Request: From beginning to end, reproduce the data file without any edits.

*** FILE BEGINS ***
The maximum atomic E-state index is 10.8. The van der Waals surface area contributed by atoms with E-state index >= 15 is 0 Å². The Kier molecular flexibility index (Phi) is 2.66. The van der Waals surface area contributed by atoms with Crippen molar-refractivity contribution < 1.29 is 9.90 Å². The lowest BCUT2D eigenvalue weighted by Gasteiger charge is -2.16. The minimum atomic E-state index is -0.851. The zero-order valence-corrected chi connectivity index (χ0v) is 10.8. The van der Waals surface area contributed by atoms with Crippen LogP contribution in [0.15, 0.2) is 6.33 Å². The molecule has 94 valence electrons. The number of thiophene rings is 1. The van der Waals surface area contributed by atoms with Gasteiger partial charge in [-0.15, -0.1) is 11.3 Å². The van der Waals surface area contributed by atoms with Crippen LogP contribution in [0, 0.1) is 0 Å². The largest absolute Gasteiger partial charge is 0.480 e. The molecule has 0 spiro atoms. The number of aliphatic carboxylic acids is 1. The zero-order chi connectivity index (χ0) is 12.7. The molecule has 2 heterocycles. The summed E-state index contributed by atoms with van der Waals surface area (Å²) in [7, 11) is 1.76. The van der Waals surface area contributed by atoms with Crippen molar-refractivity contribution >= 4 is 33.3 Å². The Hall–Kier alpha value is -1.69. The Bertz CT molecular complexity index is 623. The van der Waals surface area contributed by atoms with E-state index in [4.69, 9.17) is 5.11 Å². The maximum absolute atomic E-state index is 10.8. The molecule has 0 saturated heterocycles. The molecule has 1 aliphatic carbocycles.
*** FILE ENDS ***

The maximum atomic E-state index is 10.8. The van der Waals surface area contributed by atoms with E-state index >= 15 is 0 Å². The Kier molecular flexibility index (Phi) is 2.66. The van der Waals surface area contributed by atoms with Crippen molar-refractivity contribution < 1.29 is 9.90 Å². The lowest BCUT2D eigenvalue weighted by Gasteiger charge is -2.16. The minimum atomic E-state index is -0.851. The zero-order valence-corrected chi connectivity index (χ0v) is 10.8. The van der Waals surface area contributed by atoms with Crippen LogP contribution in [0.15, 0.2) is 6.33 Å². The molecule has 94 valence electrons. The number of thiophene rings is 1. The van der Waals surface area contributed by atoms with Gasteiger partial charge in [-0.15, -0.1) is 11.3 Å². The van der Waals surface area contributed by atoms with Crippen LogP contribution in [0, 0.1) is 0 Å². The largest absolute Gasteiger partial charge is 0.480 e. The molecule has 0 spiro atoms. The number of aliphatic carboxylic acids is 1. The zero-order chi connectivity index (χ0) is 12.7. The molecule has 2 heterocycles. The summed E-state index contributed by atoms with van der Waals surface area (Å²) in [7, 11) is 1.76. The van der Waals surface area contributed by atoms with Crippen molar-refractivity contribution >= 4 is 33.3 Å². The Hall–Kier alpha value is -1.69. The Bertz CT molecular complexity index is 623. The van der Waals surface area contributed by atoms with E-state index in [4.69, 9.17) is 5.11 Å². The maximum absolute atomic E-state index is 10.8. The molecule has 0 saturated heterocycles. The molecule has 1 aliphatic carbocycles.